Bill's own fascination with science began with a battered old schoolbook he had when he was about ten or eleven years old in America. It had an illustration that captivated him - a cutaway diagram showing Earth's interior as it would look if you cut into it with a large knife and carefully removed about a quarter of its bulk. And he very clearly remembers thinking: 'How do they know that'? Bill's story-telling skill makes the 'How?' and, just as importantly, the 'Who?' of scientific discovery entertaining and accessible for all ages. In this exciting edition for younger readers, he covers the wonder and mysteries of time and space, the frequently bizarre and often obsessive scientists and the methods they used, the crackpot theories which held sway for far too long, the extraordinary accidental discoveries which suddenly advanced whole areas of science when the people were actually looking for something else (or in the wrong direction) and the mind-boggling fact that, somehow, the universe exists and, against all odds, life came to be on this wondrous planet we call home.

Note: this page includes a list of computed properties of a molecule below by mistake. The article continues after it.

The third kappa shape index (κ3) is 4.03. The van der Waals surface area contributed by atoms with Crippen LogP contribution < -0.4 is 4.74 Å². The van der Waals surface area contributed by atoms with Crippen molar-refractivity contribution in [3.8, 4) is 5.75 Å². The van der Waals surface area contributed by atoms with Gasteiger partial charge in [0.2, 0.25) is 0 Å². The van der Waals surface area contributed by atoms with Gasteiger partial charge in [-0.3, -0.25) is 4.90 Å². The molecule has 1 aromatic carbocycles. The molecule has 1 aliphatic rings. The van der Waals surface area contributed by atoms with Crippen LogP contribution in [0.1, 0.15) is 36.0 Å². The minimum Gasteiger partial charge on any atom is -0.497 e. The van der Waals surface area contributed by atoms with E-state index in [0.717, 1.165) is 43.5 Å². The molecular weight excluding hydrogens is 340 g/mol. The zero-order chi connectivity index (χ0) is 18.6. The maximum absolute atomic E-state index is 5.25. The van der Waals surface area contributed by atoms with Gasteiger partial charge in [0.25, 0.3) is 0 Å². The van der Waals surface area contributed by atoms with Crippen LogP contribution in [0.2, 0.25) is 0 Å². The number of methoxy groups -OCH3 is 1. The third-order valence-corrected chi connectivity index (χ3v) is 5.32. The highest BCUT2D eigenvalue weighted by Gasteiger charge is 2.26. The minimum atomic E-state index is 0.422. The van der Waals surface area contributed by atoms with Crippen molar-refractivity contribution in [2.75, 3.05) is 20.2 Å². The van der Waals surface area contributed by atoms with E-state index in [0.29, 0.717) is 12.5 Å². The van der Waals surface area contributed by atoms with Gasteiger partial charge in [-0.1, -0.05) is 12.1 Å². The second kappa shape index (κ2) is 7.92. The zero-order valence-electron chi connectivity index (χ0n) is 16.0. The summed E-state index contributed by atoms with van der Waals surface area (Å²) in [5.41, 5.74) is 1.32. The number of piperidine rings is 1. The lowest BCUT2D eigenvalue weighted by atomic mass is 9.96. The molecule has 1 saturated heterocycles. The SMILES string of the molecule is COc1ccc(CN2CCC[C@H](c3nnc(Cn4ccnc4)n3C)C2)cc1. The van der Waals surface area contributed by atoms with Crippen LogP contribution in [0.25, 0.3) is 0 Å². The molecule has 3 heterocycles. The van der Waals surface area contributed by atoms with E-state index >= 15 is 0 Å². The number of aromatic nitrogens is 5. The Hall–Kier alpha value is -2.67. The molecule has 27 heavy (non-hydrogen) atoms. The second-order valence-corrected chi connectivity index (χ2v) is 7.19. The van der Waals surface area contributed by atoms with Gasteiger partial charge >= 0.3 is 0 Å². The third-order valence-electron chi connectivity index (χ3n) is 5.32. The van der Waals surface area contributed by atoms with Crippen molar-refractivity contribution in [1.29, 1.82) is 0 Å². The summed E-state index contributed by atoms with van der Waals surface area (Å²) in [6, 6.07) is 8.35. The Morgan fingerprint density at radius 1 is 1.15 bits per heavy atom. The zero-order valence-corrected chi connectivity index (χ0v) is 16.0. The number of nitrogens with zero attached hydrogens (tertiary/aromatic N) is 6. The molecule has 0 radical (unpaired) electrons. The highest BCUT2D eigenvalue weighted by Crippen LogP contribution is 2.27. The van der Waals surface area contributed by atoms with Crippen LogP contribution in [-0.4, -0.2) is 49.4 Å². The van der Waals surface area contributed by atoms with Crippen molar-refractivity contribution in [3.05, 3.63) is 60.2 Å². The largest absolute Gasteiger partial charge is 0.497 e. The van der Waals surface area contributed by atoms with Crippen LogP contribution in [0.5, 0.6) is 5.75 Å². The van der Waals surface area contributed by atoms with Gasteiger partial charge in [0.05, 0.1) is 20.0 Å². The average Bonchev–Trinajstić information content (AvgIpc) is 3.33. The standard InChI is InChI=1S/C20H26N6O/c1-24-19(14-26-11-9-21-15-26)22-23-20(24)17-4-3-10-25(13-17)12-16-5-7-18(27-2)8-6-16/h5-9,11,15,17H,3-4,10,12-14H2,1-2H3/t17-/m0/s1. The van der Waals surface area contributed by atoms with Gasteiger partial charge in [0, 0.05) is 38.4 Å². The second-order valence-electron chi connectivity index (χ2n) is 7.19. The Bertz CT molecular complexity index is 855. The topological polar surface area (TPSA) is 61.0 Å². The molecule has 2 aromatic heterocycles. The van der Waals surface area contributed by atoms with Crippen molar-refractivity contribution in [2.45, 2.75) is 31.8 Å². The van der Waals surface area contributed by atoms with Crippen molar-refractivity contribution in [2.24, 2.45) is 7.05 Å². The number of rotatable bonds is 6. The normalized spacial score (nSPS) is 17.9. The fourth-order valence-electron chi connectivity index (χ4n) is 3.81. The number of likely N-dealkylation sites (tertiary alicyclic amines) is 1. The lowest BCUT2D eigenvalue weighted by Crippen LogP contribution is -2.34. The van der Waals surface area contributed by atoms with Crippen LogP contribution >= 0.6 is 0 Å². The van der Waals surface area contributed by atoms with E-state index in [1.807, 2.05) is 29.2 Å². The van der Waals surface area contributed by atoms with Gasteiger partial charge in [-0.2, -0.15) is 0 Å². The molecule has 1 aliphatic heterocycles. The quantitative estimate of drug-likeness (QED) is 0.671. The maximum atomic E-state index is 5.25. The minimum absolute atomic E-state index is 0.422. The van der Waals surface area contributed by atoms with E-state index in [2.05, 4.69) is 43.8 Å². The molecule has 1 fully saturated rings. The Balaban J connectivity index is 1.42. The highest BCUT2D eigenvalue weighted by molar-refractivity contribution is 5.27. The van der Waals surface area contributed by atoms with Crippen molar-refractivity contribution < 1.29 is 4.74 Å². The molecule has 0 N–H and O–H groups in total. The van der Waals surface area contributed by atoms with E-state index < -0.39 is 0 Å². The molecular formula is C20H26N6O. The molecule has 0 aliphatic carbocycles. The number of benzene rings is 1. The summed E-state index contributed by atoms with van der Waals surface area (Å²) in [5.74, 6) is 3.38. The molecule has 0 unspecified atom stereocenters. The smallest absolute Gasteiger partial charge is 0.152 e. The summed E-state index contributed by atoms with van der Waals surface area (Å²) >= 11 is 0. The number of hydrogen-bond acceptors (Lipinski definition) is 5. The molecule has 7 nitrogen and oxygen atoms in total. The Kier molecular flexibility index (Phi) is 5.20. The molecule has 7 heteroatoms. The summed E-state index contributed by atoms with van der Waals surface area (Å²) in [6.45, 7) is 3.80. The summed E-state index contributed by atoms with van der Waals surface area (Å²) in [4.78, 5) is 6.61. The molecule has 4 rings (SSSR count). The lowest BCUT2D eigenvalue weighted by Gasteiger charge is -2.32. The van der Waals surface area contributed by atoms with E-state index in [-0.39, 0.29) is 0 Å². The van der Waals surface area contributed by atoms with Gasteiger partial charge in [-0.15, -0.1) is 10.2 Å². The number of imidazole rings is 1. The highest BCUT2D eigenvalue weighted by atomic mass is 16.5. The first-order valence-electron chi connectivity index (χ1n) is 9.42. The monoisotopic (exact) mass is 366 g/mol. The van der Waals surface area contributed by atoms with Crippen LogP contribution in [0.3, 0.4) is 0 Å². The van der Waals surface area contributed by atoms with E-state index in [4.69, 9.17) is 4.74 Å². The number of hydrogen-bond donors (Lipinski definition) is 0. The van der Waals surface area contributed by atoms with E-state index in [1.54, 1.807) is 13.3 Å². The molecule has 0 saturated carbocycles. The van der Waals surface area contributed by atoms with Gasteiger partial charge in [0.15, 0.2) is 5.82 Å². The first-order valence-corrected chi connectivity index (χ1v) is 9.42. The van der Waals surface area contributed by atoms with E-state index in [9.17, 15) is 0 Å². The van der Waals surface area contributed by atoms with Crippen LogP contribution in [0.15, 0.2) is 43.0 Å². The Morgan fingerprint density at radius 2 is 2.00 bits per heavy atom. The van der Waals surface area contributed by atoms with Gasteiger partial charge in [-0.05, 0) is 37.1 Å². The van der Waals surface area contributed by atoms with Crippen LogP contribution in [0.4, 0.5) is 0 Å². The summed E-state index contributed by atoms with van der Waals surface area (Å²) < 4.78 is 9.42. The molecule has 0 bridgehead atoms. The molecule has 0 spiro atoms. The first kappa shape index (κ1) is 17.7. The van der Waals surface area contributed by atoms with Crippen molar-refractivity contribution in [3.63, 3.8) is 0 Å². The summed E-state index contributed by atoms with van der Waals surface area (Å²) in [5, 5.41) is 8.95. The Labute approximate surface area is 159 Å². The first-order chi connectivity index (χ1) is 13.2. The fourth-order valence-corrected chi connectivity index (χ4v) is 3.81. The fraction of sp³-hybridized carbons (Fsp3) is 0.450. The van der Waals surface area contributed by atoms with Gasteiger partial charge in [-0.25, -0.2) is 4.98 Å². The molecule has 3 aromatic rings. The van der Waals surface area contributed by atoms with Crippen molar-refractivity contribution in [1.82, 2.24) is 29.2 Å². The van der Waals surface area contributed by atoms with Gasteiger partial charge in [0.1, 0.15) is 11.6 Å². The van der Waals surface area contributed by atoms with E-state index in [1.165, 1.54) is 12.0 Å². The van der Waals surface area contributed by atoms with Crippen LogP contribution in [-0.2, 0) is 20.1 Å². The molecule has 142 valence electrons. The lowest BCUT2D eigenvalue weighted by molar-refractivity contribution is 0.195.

Bill Bryson's bestselling travel books include The Lost Continent and Notes from a Small Island, which in a national poll was voted the book that best represents Britain. Another travel book, A Walk in the Woods, has become a major film starring Robert Redford, Nick Nolte and Emma Thompson. His new number one Sunday Times bestseller is The Road to Little Dribbling: More Notes from a Small Island. His acclaimed book on the history of science, A Short History of Nearly Everything, won the Royal Society's Aventis Prize as well as the Descartes Prize, the European Union's highest literary award. He has written books on language, on Shakespeare, on history, and on his own childhood in the hilarious memoir The Life and Times of the Thunderbolt Kid. His last critically lauded bestsellers were At Home: a Short History of Private Life, and One Summer: America 1927 Bill Bryson was born in the American Midwest, and now lives in the UK. A former Chancellor of Durham University, he was President of the Campaign to Protect Rural England for five years, and is an Honorary Fellow of the Royal Society.